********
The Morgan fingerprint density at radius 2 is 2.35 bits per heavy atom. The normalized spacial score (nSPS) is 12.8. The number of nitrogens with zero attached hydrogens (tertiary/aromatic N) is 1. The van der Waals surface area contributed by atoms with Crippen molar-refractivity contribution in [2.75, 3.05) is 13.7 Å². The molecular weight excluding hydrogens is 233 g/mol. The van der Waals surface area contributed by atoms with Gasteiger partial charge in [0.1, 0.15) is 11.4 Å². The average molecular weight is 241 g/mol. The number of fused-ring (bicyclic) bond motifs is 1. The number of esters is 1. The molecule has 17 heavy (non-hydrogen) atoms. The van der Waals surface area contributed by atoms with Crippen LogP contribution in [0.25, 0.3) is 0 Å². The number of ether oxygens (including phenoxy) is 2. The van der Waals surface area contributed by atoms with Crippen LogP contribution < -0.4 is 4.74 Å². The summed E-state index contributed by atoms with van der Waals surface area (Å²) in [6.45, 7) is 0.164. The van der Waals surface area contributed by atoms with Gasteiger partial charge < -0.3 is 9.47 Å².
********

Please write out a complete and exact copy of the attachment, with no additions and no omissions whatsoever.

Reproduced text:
The Morgan fingerprint density at radius 2 is 2.35 bits per heavy atom. The normalized spacial score (nSPS) is 12.8. The number of nitrogens with zero attached hydrogens (tertiary/aromatic N) is 1. The van der Waals surface area contributed by atoms with Crippen molar-refractivity contribution in [2.75, 3.05) is 13.7 Å². The molecular weight excluding hydrogens is 233 g/mol. The van der Waals surface area contributed by atoms with Gasteiger partial charge in [0.1, 0.15) is 11.4 Å². The average molecular weight is 241 g/mol. The number of fused-ring (bicyclic) bond motifs is 1. The number of esters is 1. The molecule has 17 heavy (non-hydrogen) atoms. The van der Waals surface area contributed by atoms with Crippen LogP contribution in [0.25, 0.3) is 0 Å². The number of ether oxygens (including phenoxy) is 2. The van der Waals surface area contributed by atoms with Crippen LogP contribution < -0.4 is 4.74 Å². The summed E-state index contributed by atoms with van der Waals surface area (Å²) in [6.45, 7) is 0.164. The van der Waals surface area contributed by atoms with Gasteiger partial charge < -0.3 is 9.47 Å².